For the first game, the majority of the crowd consisted of 3000 children from schools in the Reliance Foundation Junior NBA program. The children made a substantial difference to the atmosphere. They cheered every point, regardless of whether it was scored by the Pacers or by the Kings. After the second game, Pacers coach Nate McMillan said that the crowd was a little louder thanks to the kids, whose energy, he said, buoyed his team to a come-from-behind win in the first game. Kings coach Luke Walton, when asked if any preseason game he'd been a part of before was quite like this, conceded that the first game was a little extra special.

The Legends

During multiple breaks in the second game, various NBA legends were introduced. When former Pacers player Detlef Schrempf was introduced, the German-American sitting a few feet away from me, I had to resist the urge to shout, "Detlef, I loved you in Parks and Recreation." Among the loudest cheers of the night came for former Kings players and their current team staff Vlade Divac, Peja Stojakovic, Bobby Jackson and Doug Christie. Perhaps this is in part because I'm not enough of a basketball fan to recognise the full extent of the sport's popularity in India, but the level of recognition for these players came as a bit of a surprise to me.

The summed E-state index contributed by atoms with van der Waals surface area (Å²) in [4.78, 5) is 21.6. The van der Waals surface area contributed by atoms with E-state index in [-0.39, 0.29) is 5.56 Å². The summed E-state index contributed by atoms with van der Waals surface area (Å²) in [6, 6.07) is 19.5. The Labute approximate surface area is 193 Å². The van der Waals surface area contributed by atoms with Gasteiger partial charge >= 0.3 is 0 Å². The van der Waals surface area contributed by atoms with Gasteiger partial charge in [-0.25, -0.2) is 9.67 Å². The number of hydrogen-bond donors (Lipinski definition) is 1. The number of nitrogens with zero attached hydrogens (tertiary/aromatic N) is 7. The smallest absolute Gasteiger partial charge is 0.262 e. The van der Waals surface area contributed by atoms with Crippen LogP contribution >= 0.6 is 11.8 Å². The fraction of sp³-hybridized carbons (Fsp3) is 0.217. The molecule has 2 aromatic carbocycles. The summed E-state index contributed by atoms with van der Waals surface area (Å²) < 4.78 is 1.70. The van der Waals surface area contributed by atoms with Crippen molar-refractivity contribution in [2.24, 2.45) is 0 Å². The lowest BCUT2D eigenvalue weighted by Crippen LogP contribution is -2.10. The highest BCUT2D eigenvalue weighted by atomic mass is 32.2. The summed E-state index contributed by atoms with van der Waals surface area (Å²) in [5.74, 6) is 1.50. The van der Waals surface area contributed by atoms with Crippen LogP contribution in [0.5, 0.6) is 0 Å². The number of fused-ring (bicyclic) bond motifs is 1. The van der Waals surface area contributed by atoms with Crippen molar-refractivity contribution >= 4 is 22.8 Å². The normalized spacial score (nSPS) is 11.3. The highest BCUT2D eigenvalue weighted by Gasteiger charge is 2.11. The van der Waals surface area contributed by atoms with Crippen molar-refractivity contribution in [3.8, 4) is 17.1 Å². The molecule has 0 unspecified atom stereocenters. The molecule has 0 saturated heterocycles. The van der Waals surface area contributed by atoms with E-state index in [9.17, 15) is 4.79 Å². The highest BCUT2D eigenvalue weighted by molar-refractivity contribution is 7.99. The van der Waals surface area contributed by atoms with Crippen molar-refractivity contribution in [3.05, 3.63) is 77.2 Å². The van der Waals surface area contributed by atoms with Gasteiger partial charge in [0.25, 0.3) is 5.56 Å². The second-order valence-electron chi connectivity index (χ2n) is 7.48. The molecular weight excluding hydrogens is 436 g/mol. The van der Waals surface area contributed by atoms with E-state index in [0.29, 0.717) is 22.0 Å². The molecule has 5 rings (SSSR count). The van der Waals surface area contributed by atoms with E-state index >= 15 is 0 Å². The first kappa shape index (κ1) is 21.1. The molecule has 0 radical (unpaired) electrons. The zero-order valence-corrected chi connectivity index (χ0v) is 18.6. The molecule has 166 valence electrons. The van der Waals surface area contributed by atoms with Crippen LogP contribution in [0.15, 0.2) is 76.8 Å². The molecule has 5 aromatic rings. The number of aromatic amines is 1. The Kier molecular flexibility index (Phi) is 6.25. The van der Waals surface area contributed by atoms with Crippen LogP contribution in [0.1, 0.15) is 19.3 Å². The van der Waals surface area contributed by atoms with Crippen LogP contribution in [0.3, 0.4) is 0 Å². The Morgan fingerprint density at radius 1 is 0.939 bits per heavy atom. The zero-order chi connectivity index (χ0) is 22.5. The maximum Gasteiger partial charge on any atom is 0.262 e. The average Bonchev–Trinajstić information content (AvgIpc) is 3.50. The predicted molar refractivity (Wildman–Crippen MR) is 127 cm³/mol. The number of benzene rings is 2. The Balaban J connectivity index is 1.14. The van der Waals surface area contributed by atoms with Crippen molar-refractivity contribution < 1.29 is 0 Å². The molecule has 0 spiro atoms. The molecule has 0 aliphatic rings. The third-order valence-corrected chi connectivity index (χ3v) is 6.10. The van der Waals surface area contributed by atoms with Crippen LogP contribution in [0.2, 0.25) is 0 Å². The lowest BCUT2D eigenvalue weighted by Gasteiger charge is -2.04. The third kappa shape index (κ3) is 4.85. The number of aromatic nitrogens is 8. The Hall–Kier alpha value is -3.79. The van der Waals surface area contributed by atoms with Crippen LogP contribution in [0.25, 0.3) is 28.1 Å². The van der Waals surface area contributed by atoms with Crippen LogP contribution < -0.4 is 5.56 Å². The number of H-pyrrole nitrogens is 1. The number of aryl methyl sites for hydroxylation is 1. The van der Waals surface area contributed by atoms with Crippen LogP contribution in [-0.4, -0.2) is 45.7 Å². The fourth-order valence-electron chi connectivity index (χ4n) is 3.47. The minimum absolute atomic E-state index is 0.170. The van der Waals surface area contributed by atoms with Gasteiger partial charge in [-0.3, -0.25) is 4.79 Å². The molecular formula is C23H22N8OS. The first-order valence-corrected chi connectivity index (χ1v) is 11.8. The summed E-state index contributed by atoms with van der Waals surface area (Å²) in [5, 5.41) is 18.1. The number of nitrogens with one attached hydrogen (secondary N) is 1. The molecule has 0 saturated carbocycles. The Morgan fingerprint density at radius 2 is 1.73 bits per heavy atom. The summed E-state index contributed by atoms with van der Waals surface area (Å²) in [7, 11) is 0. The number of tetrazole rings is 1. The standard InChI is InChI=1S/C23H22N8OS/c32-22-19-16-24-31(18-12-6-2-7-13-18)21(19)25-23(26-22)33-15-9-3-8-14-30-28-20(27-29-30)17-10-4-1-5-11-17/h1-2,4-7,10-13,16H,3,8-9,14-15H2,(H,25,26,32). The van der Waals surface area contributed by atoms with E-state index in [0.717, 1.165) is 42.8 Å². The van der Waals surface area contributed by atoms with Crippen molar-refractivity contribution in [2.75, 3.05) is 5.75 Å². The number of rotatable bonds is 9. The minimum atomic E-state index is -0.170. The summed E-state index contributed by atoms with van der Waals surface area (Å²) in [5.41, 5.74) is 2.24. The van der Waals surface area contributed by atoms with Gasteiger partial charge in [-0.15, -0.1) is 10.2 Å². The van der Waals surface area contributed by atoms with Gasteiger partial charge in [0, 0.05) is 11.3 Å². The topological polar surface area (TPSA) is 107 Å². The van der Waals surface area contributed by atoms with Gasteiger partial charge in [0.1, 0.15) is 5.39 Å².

The loudest cheers of the two days, by some distance, were for Boston Celtics legend and former Pacers coach Larry Bird. When Bird was introduced and the cameras panned to him, the applause did not stop. After the first few seconds, I realised I was in the midst of something special as the crowd got to its feet, chanting "Larry, Larry, Larry", and the cameras were forced to cut away from actress Priyanka Chopra back to Bird, who got to his feet to acknowledge the extra-special reception. For the rest of the night, cries of "We love you, Larry Bird!" echoed from one particularly vocal section of the crowd, who also kept shouting "We love you, (Pacers player) Myles Turner" throughout the game.